2. If the temperature increases by 50°C (a common temperature change for engine oil when the engine is running), the volume change can be calculated as follows:



  • V0​ is the initial volume (1000 milliliters)
  • β is the thermal expansion coefficient (825×10−6 °C−1) ΔT is the temperature change (50°C)   Thus, ΔV = 1000×825×10−6×50 = 41.25 milliliters So, the engine oil would expand by approximately 41.25 milliliters when heated from its initial temperature by 50°C. This is a general estimate and can vary slightly based on the specific type of engine oil and its exact thermal expansion coefficient.

What happens to engine oil at high temperature?

Does oil expand when hot? At high temperatures, engine oil undergoes several changes that can affect its performance and the overall health of the engine. Here are some key effects of high temperatures on engine oil:

  1. Viscosity reduction: As the temperature increases, the viscosity (thickness) of the engine oil decreases. This can reduce the oil’s ability to form a protective film between moving parts, leading to increased friction and wear.
  2. Oxidation: High temperatures accelerate the oxidation process, causing the oil to break down and form sludge, varnish, and other harmful deposits. Oxidation reduces the oil’s effectiveness and can lead to engine deposits that impair performance.
  3. Volatility: At high temperatures, engine oil can evaporate more quickly. This can result in a loss of oil volume, requiring more frequent top-ups and potentially leading to inadequate lubrication if not addressed.
  4. Thermal degradation: Prolonged exposure to high temperatures can cause the oil’s molecular structure to break down, reducing its lubricating properties. This thermal degradation can lead to the formation of harmful byproducts that further damage engine components.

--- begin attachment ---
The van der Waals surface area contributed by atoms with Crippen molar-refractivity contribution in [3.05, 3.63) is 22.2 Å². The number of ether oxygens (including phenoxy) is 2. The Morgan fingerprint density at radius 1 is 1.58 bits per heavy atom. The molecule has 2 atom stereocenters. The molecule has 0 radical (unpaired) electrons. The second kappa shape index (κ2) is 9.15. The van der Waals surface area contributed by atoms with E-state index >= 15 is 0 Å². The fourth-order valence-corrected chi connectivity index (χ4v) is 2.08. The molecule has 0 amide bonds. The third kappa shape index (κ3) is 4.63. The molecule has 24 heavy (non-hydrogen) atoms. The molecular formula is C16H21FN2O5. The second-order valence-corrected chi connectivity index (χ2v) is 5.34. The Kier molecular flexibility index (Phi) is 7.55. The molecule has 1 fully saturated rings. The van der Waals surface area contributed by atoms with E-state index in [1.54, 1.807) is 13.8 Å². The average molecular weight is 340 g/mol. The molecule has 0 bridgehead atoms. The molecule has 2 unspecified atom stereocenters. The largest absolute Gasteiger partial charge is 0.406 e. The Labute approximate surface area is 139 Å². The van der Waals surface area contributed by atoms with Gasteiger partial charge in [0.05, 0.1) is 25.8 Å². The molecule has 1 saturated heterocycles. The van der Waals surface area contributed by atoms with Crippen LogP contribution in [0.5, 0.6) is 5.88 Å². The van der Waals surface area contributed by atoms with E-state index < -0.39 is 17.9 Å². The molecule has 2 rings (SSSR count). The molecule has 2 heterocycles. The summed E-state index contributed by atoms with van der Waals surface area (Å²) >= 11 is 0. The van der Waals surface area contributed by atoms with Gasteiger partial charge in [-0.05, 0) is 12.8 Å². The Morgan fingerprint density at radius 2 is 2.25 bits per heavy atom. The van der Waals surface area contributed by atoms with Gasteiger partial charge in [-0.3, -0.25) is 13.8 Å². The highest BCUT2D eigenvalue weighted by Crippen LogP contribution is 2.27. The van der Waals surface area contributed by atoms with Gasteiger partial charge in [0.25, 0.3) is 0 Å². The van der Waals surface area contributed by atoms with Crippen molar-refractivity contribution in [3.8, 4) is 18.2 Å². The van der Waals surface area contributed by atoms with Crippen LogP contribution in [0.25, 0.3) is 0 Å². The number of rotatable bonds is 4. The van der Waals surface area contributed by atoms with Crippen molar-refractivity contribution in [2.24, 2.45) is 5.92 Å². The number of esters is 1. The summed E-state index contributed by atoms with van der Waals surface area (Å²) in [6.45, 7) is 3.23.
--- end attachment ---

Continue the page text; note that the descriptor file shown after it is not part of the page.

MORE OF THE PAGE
5. Additive depletion: Engine oils contain various additives to enhance performance, such as detergents, dispersants, anti-wear agents, and antioxidants. High temperatures can cause these additives to break down or deplete more quickly, reducing the oil’s overall effectiveness.
  6. Formation of deposits: High temperatures can cause the oil to form carbon deposits and sludge, which can clog oil passages, filters, and other engine components, leading to reduced efficiency and potential engine damage.

To mitigate these effects, engine oils are formulated with high-quality base oils and additives designed to withstand higher temperatures. Using the appropriate grade of oil specified by the engine manufacturer and ensuring regular oil changes can help maintain optimal engine performance and longevity.

At what temperature does engine oil begin to break down?

Engine oil begins to break down at temperatures typically above 250°F (121°C). However, the exact temperature at which breakdown occurs can vary based on the formulation of the oil and the presence of additives. Here are some key points to consider:

  1. Conventional engine oils: Conventional mineral-based engine oils generally start to degrade and oxidize significantly at temperatures above 250°F (121°C). Prolonged exposure to these temperatures can cause the oil to lose its lubricating properties, leading to increased engine wear and sludge formation.
  2. Synthetic engine oils: Synthetic oils are designed to withstand higher temperatures and typically have a higher thermal stability compared to conventional oils. They can often handle temperatures up to 300°F (149°C) or higher before significant breakdown occurs. This makes them more suitable for high-performance and high-temperature applications.